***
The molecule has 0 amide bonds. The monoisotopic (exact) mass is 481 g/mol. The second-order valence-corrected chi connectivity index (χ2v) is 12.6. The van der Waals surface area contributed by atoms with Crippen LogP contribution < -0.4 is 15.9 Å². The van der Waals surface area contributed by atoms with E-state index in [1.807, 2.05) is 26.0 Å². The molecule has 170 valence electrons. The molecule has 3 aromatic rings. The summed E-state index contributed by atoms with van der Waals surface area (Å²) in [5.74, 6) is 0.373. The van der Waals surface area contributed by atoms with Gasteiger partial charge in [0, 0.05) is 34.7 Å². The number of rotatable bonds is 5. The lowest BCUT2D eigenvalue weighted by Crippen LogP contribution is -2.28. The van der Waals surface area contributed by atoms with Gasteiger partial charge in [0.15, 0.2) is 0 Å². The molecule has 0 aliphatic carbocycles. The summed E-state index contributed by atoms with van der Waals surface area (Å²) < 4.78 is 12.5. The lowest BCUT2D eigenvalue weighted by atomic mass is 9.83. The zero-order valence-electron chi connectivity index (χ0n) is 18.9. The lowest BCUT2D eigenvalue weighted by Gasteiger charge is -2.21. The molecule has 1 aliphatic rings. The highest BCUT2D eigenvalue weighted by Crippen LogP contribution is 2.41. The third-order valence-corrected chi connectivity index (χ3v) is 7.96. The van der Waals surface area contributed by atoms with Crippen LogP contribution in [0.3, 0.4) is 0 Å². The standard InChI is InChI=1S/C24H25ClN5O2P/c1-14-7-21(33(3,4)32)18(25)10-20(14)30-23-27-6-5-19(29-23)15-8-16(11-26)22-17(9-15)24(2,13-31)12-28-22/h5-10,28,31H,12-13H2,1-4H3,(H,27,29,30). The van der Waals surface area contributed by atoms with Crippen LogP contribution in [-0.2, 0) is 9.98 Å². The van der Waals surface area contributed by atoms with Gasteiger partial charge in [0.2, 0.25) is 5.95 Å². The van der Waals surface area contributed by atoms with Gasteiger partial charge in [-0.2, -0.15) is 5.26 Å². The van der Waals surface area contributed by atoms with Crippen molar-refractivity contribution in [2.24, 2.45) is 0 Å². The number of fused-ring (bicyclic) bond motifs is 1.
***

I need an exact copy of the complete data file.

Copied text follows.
The molecule has 0 amide bonds. The monoisotopic (exact) mass is 481 g/mol. The second-order valence-corrected chi connectivity index (χ2v) is 12.6. The van der Waals surface area contributed by atoms with Crippen LogP contribution < -0.4 is 15.9 Å². The van der Waals surface area contributed by atoms with E-state index in [1.807, 2.05) is 26.0 Å². The molecule has 170 valence electrons. The molecule has 3 aromatic rings. The summed E-state index contributed by atoms with van der Waals surface area (Å²) in [5.74, 6) is 0.373. The van der Waals surface area contributed by atoms with Gasteiger partial charge in [0, 0.05) is 34.7 Å². The number of rotatable bonds is 5. The lowest BCUT2D eigenvalue weighted by Crippen LogP contribution is -2.28. The van der Waals surface area contributed by atoms with Gasteiger partial charge in [0.15, 0.2) is 0 Å². The molecule has 0 aliphatic carbocycles. The summed E-state index contributed by atoms with van der Waals surface area (Å²) < 4.78 is 12.5. The lowest BCUT2D eigenvalue weighted by atomic mass is 9.83. The zero-order valence-electron chi connectivity index (χ0n) is 18.9. The lowest BCUT2D eigenvalue weighted by Gasteiger charge is -2.21. The molecule has 1 aliphatic rings. The highest BCUT2D eigenvalue weighted by Crippen LogP contribution is 2.41. The third-order valence-corrected chi connectivity index (χ3v) is 7.96. The van der Waals surface area contributed by atoms with Crippen LogP contribution in [0.3, 0.4) is 0 Å². The standard InChI is InChI=1S/C24H25ClN5O2P/c1-14-7-21(33(3,4)32)18(25)10-20(14)30-23-27-6-5-19(29-23)15-8-16(11-26)22-17(9-15)24(2,13-31)12-28-22/h5-10,28,31H,12-13H2,1-4H3,(H,27,29,30). The van der Waals surface area contributed by atoms with Crippen LogP contribution in [-0.2, 0) is 9.98 Å². The van der Waals surface area contributed by atoms with Gasteiger partial charge in [0.2, 0.25) is 5.95 Å². The van der Waals surface area contributed by atoms with Gasteiger partial charge in [-0.2, -0.15) is 5.26 Å². The van der Waals surface area contributed by atoms with Crippen molar-refractivity contribution in [2.24, 2.45) is 0 Å². The number of fused-ring (bicyclic) bond motifs is 1.